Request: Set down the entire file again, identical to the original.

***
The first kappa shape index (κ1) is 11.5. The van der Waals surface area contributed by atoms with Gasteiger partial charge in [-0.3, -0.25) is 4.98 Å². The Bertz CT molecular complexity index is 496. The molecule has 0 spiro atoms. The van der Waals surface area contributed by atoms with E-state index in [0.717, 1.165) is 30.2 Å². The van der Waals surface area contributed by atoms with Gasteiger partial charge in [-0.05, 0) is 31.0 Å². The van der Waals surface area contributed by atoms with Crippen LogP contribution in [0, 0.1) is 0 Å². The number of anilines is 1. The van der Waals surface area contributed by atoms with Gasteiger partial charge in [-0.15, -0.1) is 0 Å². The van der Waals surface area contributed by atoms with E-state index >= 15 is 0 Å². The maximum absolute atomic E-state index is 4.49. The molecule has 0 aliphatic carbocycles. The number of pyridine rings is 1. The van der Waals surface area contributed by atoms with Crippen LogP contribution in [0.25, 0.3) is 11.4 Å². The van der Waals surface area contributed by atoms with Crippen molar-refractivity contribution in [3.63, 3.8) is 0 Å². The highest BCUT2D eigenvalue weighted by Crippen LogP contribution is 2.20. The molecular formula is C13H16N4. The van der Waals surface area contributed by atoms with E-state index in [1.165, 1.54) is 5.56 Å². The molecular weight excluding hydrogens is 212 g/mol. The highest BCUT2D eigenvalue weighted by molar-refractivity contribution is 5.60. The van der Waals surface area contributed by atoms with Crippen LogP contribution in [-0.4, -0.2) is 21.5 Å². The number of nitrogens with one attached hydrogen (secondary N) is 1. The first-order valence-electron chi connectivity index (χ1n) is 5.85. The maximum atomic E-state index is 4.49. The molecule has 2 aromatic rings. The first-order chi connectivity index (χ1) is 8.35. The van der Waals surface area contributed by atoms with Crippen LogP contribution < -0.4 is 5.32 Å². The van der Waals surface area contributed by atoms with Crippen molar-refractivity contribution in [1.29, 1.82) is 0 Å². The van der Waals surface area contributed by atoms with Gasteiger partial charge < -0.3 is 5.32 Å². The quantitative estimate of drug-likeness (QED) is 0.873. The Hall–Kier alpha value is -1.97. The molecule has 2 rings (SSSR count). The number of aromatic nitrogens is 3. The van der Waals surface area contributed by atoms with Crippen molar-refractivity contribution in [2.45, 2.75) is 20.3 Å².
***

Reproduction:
The first kappa shape index (κ1) is 11.5. The van der Waals surface area contributed by atoms with Gasteiger partial charge in [-0.3, -0.25) is 4.98 Å². The Bertz CT molecular complexity index is 496. The molecule has 0 spiro atoms. The van der Waals surface area contributed by atoms with E-state index in [0.717, 1.165) is 30.2 Å². The van der Waals surface area contributed by atoms with Gasteiger partial charge in [-0.05, 0) is 31.0 Å². The van der Waals surface area contributed by atoms with Crippen LogP contribution in [0, 0.1) is 0 Å². The number of anilines is 1. The van der Waals surface area contributed by atoms with Gasteiger partial charge in [-0.15, -0.1) is 0 Å². The van der Waals surface area contributed by atoms with E-state index >= 15 is 0 Å². The maximum absolute atomic E-state index is 4.49. The molecule has 0 aliphatic carbocycles. The number of pyridine rings is 1. The van der Waals surface area contributed by atoms with Crippen LogP contribution in [0.25, 0.3) is 11.4 Å². The van der Waals surface area contributed by atoms with Crippen molar-refractivity contribution in [3.63, 3.8) is 0 Å². The highest BCUT2D eigenvalue weighted by Crippen LogP contribution is 2.20. The molecular formula is C13H16N4. The van der Waals surface area contributed by atoms with E-state index in [1.165, 1.54) is 5.56 Å². The molecular weight excluding hydrogens is 212 g/mol. The highest BCUT2D eigenvalue weighted by molar-refractivity contribution is 5.60. The van der Waals surface area contributed by atoms with Crippen LogP contribution in [-0.4, -0.2) is 21.5 Å². The number of nitrogens with one attached hydrogen (secondary N) is 1. The first-order valence-electron chi connectivity index (χ1n) is 5.85. The maximum atomic E-state index is 4.49. The molecule has 2 aromatic rings. The first-order chi connectivity index (χ1) is 8.35. The van der Waals surface area contributed by atoms with Crippen LogP contribution < -0.4 is 5.32 Å². The van der Waals surface area contributed by atoms with Crippen molar-refractivity contribution in [1.29, 1.82) is 0 Å². The van der Waals surface area contributed by atoms with Gasteiger partial charge < -0.3 is 5.32 Å². The quantitative estimate of drug-likeness (QED) is 0.873. The Hall–Kier alpha value is -1.97. The molecule has 2 rings (SSSR count). The number of aromatic nitrogens is 3. The van der Waals surface area contributed by atoms with Crippen molar-refractivity contribution in [2.45, 2.75) is 20.3 Å².